How Much ABA (Applied Behavioral Analysis) is Enough?

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You've weighed the pros and cons and decided that Applied Behavioral Analysis (ABA) is the right therapy for your autistic child. Now -- you get down to brass tacks to figure out when, where, and how much therapy your child really needs.

The literature recommends 40 hours a week . But so much therapy is very expensive and hard to find. Is it really necessary for a child to have 40 hours of ABA each week to be successful?

Both the Lovaas Institute (which launched the use of ABA for autism) and the Behavior Analyst Certification Board (which trains ABA therapists) say "yes."  According to the folks at Lovaas: The best outcomes have been attained when a child receives 40 hours per week of behavioral treatment. Intervention should always be individualized, and some factors, such as a child’s age and current skill level, will influence the number of hours recommended. But, 40 hours per week remains the standard from which to deviate.

Of course, both of these organizations are actually selling ABA, which means that they have an excellent reason for suggesting that more ABA is better than less.

On the other hand, both do say that the number of hours can be lessened for children with fewer challenges -- and should be lessened over time as the child gains skills. They also say that ABA should be provided in a variety of settings, both individually and in groups.

Research conducted by non-ABA organizations seems to suggest that fewer hours might be helpful. But even then, the amount of time spent in therapy is extraordinarily high. The numbers usually mentioned are 25-40 hours per week, every week, for up to three years.

Says the Lovaas Institute:

The purpose of 40 hours of therapy is to provide a child with structured intervention throughout the day. During structured intervention, the environment is systematically manipulated to help a child remain successful while also teaching new skills quickly. In addition, parents are empowered to continue intervention throughout the child’s waking hours. Typically developing children learn from the natural environment all of their waking hours. The purpose of an intensive program is to allow a child with autism to learn how to learn in the natural environment and ultimately catch up to his or her typically developing peers.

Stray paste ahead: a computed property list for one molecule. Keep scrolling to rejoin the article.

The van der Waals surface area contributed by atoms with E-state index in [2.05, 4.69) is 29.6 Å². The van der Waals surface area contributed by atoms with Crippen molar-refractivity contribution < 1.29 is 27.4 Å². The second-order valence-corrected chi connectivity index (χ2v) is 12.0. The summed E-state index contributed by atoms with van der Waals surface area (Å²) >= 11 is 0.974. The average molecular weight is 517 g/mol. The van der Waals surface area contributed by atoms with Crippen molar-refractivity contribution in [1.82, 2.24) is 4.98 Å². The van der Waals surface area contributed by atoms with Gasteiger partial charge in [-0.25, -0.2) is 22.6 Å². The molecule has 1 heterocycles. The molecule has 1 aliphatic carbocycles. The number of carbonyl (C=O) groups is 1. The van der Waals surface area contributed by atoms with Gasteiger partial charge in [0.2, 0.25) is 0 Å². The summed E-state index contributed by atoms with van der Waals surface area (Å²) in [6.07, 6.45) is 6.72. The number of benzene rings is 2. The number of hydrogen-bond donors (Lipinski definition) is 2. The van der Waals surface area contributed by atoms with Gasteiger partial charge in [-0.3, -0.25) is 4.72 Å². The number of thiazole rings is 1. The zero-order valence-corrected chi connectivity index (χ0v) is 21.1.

Do children really catch up to their typically developing peers with intensive ABA?

The reality is that this is rare -- but it does happen.  Generally speaking, those children who actually "catch up" were the highest functioning to start with -- and while they may be able to function well as young children, they may develop new challenges as they face more complex social challenges in later years.

In most circumstances, however, children with autism don't "catch up." While children with autism can certainly learn (in many cases) to gain new behaviors and "extinguish" others, they are usually left with significant challenges. And, of course, when a child is receiving such intensive ABA, he has little "extra" time to devote to ordinary childhood pursuits, personal interests, or relationships. He is also living in a highly structured world that is quite different from the usual chaos of daily life. This can mean that a child with autism, unlike his typical peers, may have little experience with activities such as team sports, after school activities, and other interactions that are important for social acceptance.

It can also limit a child's experience with flexibility, improvisation, and other important skills.

Another concern that parents do need to consider when looking at intensive ABA is the cost. The good news for families that choose ABA is that it is quite often covered (at some level) by schools and/or insurance. In some cases, schools will  provide students with ABA-based classes in the school setting. In other cases, private health insurance or Medicaid will pay for at least some of a child's ABA therapy. At 40 hours a week for three years, however, the "leftover" costs for families can be significant.


"ABA Guidelines for ASD." Behavior Analyst Certification Board. Web, 2014.

Lovaas, O. I. (1987). Behavioral treatment and normal educational and intellectual functioning in young autistic children. Journal of Consulting and Clinical Psychology, 55, 3-9.

"Lovaas ABA Treatment for Children with Autism." Lovaas Institute. Web, 2013.

McEachin, J. J., Smith, T., & Lovaas, O. I. (1993). Long-term outcome for children with autism who received early intensive behavioral treatment. American Journal on Mental Retardation, 97 (4), 359-372.

Sallows, Glen O. & Graupner, Tamlynn D. (2005). Intensive Behavioral Treatment for Children with Autism: Four-Year Outcome and Predictors. American Journal on Mental Retardation,110 (6), 417-438.

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